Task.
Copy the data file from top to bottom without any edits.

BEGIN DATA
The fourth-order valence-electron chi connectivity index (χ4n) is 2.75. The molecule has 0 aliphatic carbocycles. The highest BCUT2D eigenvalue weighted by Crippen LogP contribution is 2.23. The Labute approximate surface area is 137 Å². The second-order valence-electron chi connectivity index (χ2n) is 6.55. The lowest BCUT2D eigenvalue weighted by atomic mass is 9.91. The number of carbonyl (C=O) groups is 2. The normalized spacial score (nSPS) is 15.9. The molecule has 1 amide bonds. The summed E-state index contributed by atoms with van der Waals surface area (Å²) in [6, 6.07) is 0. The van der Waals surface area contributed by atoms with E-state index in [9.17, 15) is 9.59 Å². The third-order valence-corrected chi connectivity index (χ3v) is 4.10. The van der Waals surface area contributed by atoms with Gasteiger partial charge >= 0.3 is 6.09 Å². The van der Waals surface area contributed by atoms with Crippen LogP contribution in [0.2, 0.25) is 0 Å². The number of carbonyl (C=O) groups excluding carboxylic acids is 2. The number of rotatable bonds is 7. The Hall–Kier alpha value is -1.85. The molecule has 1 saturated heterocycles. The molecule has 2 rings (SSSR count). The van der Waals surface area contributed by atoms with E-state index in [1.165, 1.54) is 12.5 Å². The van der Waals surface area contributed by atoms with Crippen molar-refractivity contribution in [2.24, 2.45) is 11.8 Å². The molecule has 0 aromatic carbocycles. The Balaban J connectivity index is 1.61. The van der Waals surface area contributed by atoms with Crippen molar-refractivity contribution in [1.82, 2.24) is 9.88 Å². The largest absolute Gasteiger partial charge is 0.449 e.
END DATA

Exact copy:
The fourth-order valence-electron chi connectivity index (χ4n) is 2.75. The molecule has 0 aliphatic carbocycles. The highest BCUT2D eigenvalue weighted by Crippen LogP contribution is 2.23. The Labute approximate surface area is 137 Å². The second-order valence-electron chi connectivity index (χ2n) is 6.55. The lowest BCUT2D eigenvalue weighted by atomic mass is 9.91. The number of carbonyl (C=O) groups is 2. The normalized spacial score (nSPS) is 15.9. The molecule has 1 amide bonds. The summed E-state index contributed by atoms with van der Waals surface area (Å²) in [6, 6.07) is 0. The van der Waals surface area contributed by atoms with E-state index in [9.17, 15) is 9.59 Å². The third-order valence-corrected chi connectivity index (χ3v) is 4.10. The van der Waals surface area contributed by atoms with Gasteiger partial charge >= 0.3 is 6.09 Å². The van der Waals surface area contributed by atoms with Crippen LogP contribution in [0.2, 0.25) is 0 Å². The number of carbonyl (C=O) groups excluding carboxylic acids is 2. The number of rotatable bonds is 7. The Hall–Kier alpha value is -1.85. The molecule has 1 saturated heterocycles. The molecule has 2 rings (SSSR count). The van der Waals surface area contributed by atoms with E-state index in [1.165, 1.54) is 12.5 Å². The van der Waals surface area contributed by atoms with Crippen molar-refractivity contribution in [2.24, 2.45) is 11.8 Å². The molecule has 0 aromatic carbocycles. The Balaban J connectivity index is 1.61. The van der Waals surface area contributed by atoms with Crippen molar-refractivity contribution in [1.82, 2.24) is 9.88 Å². The largest absolute Gasteiger partial charge is 0.449 e.